PROJECT

FRAUD ON MOBILE FINANCIAL MARKETS: EVIDENCE FROM A PILOT AUDIT STUDY

Researcher: Francis Annan, PhD Student in Sustainable Development

Financial access and inclusion in poor and low-income environments have recently been transformed by the emergence of mobile financial services like Mobile Money. But potential fraud is often hypothesized as a major barrier hindering the expansion, functioning and sustainability of these markets. Yet no systematic evaluation of such a market barrier is currently available.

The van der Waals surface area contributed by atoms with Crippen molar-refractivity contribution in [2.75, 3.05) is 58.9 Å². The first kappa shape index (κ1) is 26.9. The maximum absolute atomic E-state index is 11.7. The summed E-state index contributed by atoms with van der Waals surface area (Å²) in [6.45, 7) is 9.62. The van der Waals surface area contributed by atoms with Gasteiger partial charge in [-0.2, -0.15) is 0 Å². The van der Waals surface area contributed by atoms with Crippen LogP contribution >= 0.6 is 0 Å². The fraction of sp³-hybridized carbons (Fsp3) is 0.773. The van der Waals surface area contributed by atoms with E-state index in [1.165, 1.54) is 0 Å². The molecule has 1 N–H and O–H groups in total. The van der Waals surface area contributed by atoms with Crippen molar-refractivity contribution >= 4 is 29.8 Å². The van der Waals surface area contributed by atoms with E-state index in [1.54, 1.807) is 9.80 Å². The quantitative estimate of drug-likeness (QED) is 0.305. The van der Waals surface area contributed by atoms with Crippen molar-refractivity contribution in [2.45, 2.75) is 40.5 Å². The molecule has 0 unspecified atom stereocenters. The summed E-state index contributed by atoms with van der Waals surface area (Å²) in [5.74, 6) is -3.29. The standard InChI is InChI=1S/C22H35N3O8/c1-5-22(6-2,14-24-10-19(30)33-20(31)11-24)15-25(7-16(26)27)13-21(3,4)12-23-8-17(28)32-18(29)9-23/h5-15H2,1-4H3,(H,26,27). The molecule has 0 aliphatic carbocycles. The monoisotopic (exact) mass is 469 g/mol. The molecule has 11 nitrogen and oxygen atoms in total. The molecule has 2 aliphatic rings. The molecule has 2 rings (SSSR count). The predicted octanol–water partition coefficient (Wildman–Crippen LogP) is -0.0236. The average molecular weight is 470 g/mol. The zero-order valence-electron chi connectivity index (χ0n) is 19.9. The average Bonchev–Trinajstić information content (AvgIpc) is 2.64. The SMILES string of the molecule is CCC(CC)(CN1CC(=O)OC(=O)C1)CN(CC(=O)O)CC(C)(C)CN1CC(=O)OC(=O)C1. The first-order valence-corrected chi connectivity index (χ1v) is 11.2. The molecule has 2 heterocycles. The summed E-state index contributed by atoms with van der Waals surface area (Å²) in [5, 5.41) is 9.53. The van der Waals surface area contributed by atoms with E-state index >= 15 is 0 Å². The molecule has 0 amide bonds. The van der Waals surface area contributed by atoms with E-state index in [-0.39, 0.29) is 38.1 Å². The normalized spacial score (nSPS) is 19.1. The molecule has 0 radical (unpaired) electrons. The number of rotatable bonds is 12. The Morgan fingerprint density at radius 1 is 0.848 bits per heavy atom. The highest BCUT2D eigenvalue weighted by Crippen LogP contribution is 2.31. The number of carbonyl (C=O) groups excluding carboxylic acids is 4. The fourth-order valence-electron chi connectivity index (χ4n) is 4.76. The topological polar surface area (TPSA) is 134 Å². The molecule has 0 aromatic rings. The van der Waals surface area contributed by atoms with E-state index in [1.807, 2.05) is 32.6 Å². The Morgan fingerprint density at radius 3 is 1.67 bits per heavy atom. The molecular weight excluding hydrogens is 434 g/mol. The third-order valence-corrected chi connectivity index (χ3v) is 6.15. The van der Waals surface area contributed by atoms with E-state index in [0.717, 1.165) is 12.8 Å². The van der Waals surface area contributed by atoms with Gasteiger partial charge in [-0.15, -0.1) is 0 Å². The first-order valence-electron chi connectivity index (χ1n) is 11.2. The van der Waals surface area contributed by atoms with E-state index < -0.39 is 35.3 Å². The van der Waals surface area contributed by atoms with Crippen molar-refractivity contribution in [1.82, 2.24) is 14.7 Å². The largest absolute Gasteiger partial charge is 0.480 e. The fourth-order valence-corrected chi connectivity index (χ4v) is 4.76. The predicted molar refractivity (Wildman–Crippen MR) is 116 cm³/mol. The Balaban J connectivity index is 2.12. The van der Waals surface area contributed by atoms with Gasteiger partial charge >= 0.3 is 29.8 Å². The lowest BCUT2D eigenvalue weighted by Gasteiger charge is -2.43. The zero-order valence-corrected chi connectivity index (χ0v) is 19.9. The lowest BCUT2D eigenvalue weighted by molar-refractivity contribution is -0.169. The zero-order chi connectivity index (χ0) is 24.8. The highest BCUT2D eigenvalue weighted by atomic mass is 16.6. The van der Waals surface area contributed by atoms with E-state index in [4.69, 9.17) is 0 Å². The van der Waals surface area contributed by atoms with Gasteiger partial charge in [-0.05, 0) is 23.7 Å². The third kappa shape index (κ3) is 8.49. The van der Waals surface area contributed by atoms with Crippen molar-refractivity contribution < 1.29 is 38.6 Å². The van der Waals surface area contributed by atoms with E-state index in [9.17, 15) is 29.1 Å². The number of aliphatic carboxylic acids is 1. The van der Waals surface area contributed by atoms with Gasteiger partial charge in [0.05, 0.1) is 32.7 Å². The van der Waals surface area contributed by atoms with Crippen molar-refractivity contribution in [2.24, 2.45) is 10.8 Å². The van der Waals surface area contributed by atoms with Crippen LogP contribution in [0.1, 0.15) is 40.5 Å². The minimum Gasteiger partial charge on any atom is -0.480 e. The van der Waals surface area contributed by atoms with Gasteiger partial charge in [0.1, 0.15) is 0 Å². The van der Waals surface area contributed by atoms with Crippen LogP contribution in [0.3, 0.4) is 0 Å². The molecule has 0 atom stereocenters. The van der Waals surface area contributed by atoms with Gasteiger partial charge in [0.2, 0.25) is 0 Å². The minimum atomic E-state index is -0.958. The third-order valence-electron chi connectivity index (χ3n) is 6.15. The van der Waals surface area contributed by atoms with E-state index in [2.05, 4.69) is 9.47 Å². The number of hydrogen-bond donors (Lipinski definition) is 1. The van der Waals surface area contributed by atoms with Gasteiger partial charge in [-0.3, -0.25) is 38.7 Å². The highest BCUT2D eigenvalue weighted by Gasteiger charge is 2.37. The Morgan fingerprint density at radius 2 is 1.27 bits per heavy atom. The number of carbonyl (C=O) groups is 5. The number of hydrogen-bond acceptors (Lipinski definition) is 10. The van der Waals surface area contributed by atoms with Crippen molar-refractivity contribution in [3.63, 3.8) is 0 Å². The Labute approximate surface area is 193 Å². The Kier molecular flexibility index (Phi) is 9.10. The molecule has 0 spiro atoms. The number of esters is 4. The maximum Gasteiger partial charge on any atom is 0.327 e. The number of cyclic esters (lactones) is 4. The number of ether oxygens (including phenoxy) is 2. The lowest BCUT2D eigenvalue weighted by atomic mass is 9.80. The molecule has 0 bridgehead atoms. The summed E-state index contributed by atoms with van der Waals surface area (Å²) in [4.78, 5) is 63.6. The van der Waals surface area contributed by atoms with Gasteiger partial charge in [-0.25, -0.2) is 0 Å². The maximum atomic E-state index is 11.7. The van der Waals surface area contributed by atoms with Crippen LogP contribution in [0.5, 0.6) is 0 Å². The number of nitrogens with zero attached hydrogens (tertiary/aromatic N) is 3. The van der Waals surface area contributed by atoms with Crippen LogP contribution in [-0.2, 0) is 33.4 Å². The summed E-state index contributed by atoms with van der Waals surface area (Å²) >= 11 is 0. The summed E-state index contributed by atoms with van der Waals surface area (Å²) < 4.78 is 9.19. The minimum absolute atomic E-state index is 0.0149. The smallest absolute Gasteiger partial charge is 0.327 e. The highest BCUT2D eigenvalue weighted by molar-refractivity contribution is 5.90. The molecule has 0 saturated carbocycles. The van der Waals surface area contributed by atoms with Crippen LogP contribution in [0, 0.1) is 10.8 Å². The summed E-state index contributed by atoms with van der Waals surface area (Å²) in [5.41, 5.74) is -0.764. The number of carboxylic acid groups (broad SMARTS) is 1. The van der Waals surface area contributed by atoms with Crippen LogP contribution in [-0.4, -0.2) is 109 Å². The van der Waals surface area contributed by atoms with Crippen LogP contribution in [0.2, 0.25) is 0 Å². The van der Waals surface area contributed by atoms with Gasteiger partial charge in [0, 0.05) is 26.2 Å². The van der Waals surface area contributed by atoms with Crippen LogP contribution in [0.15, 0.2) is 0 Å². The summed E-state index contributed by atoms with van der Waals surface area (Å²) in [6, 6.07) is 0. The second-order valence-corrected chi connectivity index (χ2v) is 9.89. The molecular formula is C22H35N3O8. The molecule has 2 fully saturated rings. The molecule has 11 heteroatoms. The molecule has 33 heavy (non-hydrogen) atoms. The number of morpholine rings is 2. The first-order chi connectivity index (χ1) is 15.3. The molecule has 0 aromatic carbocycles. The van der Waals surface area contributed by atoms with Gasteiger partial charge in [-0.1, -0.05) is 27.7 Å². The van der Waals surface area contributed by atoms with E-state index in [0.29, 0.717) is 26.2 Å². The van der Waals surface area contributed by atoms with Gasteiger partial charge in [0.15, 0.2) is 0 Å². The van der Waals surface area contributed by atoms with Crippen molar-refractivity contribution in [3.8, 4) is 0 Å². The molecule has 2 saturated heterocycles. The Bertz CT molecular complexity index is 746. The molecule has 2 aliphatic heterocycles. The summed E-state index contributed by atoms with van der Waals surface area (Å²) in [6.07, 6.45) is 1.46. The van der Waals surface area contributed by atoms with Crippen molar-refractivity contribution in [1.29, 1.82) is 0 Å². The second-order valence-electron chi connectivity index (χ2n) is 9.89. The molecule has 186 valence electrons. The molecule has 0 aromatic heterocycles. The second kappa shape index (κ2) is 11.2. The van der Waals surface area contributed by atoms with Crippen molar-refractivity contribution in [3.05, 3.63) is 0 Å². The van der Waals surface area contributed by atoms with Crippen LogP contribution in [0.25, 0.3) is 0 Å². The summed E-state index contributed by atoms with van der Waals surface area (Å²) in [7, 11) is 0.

In a randomized control trial across 6 low-income communities in Ghana, my project evaluates the extent of fraud—overcharged transactions—on Mobile Money and explores the mechanisms underlying the results. Trained auditors visited vendor points, seeking to make actual Mobile Money transactions, either by sending or receiving cash. My results indicate that approximately 22% of typical transactional volumes become fraudulent. There is evidence that fraud is more concentrated when cash is sent. Additional audit experiments indicate that financial sophistication and literacy are crucial in reducing fraud in Mobile Money transactions, but market competition seems to play a more limited role. These results have notable implications for financial technology adoption and inclusion in poor societies, highlighting the need for fraud-reducing interventions and regulation of emerging mobile financial markets like Mobile Money.